Misstracking (Repeating or skipping grooves). The stylus or needle repeats or skips a groove unless a sideways force is applied at the right time during playback. Usually caused by a breakdown in groove wall, or a gouge.
Mould (Mouldy). Usually takes the form of white or grey patches on the surface, with a characteristic structure visible under low power magnification. Exacerbated by high humidity or by contact with organic material.
Needle dig. A very localised gouge due to a dropped soundbox with needle.
Needle run. Curved scratch due to inappropriate handling of the soundbox causing multiple ticks over the whole playing surface.
Orange peel effect. A grainy or textured surface caused by the pressing being too hot when made, or heat applied to it afterwards. Can result in an increase in background noise.
Out-of-round. The circular section in a cylinder is eccentric, elliptic, or not round in some other way. It may give a 'wow' effect to the sound during playback.
Peeling. Failure of the bonding between the substrate and the lacquer layer. Results in large sections of the surface, or sometimes the entire face, peeling away from the substrate of the lacquer disc.
Scratches (Scratched). Grooves scored with narrow lines. The result of poor handling.
Stitching. A pattern resembling a series of small dashes or stitches running along the grooves of a disc caused by wear from a stylus with insufficient compliance or excess tracking weight on more heavily modulated, low-frequency sections.
Warp. Alteration in disc surface shape (usually along several planes), causing the stylus to jump when the disc is played. Due to heat and/or uneven physical pressure on the disc.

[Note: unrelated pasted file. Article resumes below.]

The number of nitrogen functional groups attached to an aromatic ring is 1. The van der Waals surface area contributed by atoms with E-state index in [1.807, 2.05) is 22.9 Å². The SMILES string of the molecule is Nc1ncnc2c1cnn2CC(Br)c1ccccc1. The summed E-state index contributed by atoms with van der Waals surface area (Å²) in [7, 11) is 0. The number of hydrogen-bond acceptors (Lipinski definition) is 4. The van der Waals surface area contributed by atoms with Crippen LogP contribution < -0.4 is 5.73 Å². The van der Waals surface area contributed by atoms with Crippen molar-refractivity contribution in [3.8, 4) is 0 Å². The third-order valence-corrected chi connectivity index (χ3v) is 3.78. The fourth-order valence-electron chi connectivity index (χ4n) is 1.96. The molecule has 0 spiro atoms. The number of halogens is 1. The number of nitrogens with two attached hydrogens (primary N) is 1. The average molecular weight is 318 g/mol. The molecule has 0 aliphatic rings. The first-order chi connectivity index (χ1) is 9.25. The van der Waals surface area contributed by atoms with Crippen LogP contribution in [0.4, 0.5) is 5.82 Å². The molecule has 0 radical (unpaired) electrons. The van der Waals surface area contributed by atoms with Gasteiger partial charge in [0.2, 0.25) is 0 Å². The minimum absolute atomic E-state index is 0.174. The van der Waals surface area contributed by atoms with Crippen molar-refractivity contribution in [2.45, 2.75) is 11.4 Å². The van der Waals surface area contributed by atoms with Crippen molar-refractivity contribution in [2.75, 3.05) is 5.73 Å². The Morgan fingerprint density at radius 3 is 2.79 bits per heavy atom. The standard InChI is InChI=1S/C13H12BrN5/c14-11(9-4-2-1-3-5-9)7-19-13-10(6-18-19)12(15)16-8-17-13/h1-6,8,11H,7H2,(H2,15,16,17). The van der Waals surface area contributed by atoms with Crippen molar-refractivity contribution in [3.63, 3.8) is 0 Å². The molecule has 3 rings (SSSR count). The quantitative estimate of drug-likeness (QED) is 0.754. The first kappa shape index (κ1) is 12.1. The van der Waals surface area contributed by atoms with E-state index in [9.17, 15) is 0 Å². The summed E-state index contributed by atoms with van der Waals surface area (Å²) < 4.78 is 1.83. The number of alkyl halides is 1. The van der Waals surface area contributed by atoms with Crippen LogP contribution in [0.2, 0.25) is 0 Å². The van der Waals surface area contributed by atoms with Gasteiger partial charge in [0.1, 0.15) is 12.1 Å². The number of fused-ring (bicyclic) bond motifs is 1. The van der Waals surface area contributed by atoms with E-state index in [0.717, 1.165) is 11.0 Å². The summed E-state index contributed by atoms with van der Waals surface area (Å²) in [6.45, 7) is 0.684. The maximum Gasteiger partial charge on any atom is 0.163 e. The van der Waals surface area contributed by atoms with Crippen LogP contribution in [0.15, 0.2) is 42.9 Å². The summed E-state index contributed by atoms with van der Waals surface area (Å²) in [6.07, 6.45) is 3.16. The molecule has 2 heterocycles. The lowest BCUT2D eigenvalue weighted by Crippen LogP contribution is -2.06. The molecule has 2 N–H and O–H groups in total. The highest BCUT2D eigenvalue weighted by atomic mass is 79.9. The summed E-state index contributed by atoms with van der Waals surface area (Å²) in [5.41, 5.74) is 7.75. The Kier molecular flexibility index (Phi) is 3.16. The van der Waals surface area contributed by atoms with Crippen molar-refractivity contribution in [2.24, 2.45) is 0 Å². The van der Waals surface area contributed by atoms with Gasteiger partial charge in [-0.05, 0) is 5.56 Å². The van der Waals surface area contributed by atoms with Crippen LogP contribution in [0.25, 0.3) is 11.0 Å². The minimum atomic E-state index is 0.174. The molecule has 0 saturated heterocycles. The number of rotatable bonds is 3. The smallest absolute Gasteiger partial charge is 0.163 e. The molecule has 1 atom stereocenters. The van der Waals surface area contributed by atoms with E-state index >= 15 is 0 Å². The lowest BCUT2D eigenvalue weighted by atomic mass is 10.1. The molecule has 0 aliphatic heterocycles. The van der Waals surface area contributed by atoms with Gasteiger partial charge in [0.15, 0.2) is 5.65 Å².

Waxy exudate. A waxy substance exuding from the surface of the disc. May be caused by a reaction between plasticisers in lacquer discs, and the packaging. Some shellac discs had excess or unstable wax in the binder which leaves a 'bloom' on the disc's surface. Often exacerbated by storage conditions.
Wear (Worn). Worn groove walls, caused by stress of overuse, or replay with worn or inappropriate stylus. Often not easily seen with the naked eye, but appears as an overall dullness or grey grooves. It is more likely to occur during loud passages, and results in increased surface noise and decreased high frequency response. In some sound and audiovisual archives this is scaled from 1 (brand new, perfect copy) to 6 (looks dreadful but still playable) (see also C.3).
Backcoat shedding. Backcoat particles coming away from the substrate and accumulating on surfaces in contact with the back of the tape. Apart from the loss of functionality of the backcoat itself, loose debris can deposit on the playing surface of the adjacent layer of the tape, impairing playback quality (as opposed to magnetic coating shedding or magnetic coating lift).
Bleeding. Inks or dyes on the surface or writing on the backcoat, seeping through the tape layer.